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Goya released his third great series of etchings for sale, Tauromaquia (“Bullfighting”), in 1816. He had been a great fan of bullfighting from an early age. Bullfights and bull runs experienced a great resurgence after the war and Goya did not miss the chance to earn some money, but the series did not sell as well as the painter had hoped.

Compared to other series of etchings of bulls like that of Antonio Carnicero, which were merely descriptive, Goya wanted to capture in pictures a history of bullfighting in Spain, in chronological order from the Middle Ages to the most famous toreros of his era, like Antonio Ebassun “Martincho”, from Aragon, José Delgado “Pepe-Illo”, from Seville, and Pedro Romero, the torero from Ronda that he so admired.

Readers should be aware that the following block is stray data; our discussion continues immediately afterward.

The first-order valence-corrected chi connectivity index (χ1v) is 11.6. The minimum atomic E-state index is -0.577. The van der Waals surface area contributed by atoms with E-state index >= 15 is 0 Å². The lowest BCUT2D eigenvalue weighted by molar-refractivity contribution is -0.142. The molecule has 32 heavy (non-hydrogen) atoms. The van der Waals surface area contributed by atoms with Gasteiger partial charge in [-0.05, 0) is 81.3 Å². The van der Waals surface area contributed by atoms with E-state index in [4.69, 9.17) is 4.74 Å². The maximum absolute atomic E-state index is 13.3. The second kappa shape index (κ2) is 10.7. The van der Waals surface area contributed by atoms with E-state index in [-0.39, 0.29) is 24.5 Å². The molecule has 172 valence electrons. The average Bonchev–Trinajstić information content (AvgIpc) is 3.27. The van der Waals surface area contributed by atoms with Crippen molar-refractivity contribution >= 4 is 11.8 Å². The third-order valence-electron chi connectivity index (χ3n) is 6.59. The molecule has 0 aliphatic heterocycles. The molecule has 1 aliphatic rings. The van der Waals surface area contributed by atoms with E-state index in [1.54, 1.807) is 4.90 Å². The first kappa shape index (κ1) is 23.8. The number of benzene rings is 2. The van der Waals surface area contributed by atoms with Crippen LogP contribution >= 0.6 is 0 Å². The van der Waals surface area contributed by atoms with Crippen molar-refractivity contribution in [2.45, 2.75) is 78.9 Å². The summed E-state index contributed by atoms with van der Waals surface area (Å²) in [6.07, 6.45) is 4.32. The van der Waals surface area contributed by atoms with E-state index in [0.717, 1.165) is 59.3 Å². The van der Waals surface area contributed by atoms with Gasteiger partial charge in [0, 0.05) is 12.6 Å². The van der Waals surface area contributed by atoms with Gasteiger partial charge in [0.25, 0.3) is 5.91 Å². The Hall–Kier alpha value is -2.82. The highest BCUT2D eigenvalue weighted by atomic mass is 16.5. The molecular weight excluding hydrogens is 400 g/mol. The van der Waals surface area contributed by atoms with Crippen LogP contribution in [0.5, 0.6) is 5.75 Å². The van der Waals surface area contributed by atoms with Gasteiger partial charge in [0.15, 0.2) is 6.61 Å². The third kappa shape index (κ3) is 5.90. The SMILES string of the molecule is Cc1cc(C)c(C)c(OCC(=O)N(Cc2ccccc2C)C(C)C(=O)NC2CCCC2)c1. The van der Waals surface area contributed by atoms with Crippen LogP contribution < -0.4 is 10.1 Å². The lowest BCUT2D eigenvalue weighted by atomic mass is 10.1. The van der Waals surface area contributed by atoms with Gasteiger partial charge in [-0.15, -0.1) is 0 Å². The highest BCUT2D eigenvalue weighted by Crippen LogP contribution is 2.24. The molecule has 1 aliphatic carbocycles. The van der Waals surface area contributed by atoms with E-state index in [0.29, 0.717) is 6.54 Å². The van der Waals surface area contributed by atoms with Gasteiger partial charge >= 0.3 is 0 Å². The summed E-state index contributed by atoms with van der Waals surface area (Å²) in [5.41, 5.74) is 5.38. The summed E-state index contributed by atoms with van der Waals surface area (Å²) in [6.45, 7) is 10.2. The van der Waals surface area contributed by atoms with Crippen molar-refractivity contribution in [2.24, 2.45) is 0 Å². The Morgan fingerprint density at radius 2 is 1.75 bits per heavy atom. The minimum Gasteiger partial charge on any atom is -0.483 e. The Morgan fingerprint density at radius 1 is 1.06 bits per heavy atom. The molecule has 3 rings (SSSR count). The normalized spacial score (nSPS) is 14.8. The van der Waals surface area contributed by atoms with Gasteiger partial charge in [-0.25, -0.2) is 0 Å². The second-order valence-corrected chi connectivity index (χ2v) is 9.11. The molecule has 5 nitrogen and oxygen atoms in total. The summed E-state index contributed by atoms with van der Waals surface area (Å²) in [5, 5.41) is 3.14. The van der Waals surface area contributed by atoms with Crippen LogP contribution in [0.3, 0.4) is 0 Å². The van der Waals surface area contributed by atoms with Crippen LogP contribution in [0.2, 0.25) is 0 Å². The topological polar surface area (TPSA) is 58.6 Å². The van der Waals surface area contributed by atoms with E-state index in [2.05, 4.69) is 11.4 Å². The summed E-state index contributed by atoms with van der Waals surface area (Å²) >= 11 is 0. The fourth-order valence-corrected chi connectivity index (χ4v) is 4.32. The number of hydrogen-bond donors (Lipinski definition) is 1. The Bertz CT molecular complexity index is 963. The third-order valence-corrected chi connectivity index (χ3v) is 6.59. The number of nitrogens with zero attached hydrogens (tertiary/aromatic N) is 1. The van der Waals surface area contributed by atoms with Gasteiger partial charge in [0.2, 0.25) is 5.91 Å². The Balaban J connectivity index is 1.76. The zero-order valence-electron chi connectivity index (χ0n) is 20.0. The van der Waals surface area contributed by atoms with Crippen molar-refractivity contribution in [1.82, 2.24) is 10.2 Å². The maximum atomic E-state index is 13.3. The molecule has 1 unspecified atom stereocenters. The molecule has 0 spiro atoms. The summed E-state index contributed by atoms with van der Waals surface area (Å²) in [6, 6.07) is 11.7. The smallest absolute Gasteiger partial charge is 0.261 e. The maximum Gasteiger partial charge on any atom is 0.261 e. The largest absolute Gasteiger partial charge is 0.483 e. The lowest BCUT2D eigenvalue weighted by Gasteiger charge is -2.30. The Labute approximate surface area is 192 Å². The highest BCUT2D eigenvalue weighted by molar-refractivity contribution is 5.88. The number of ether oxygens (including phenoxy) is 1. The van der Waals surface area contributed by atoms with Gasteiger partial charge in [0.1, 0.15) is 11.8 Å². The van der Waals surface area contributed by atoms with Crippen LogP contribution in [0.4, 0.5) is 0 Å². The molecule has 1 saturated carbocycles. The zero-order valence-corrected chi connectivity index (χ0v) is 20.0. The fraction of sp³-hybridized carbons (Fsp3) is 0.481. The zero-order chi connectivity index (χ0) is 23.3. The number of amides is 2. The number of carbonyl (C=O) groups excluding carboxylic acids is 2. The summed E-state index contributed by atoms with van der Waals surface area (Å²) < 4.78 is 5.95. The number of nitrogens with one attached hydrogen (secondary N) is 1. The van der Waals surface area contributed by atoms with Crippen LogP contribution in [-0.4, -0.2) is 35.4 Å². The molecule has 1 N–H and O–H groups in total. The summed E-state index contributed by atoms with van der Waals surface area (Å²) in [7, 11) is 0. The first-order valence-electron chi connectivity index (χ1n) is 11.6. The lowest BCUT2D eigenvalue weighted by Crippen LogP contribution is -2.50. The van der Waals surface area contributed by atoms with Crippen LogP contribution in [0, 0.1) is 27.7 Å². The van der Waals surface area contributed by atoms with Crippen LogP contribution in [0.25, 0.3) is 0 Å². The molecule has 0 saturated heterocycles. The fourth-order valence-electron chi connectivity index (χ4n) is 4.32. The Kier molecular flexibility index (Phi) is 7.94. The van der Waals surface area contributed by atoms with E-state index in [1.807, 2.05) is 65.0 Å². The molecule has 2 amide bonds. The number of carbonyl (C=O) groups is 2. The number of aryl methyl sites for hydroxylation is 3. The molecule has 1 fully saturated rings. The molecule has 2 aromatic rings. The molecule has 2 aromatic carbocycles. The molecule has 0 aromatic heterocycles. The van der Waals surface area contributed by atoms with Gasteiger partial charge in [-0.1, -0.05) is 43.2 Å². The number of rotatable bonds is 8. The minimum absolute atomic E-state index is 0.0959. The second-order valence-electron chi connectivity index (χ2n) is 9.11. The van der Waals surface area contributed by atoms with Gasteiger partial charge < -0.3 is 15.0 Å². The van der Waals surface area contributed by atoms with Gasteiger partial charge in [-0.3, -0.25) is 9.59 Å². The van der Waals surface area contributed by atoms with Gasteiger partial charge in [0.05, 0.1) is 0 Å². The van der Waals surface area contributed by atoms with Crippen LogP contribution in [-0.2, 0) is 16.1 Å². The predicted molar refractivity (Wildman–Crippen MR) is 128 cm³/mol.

He also reflected the different “types” of bullfighting, the moments of triumph of the skilled, and even the mishaps and misfortunes that could occur during the fight. An intense dramatic quality, achieved through great technical virtuosity, is seen in all the prints of the series, but people were unable to appreciate the quality and artistic value of Tauromaquia and preferred other, more conventional images of bullfighting.

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Outstanding works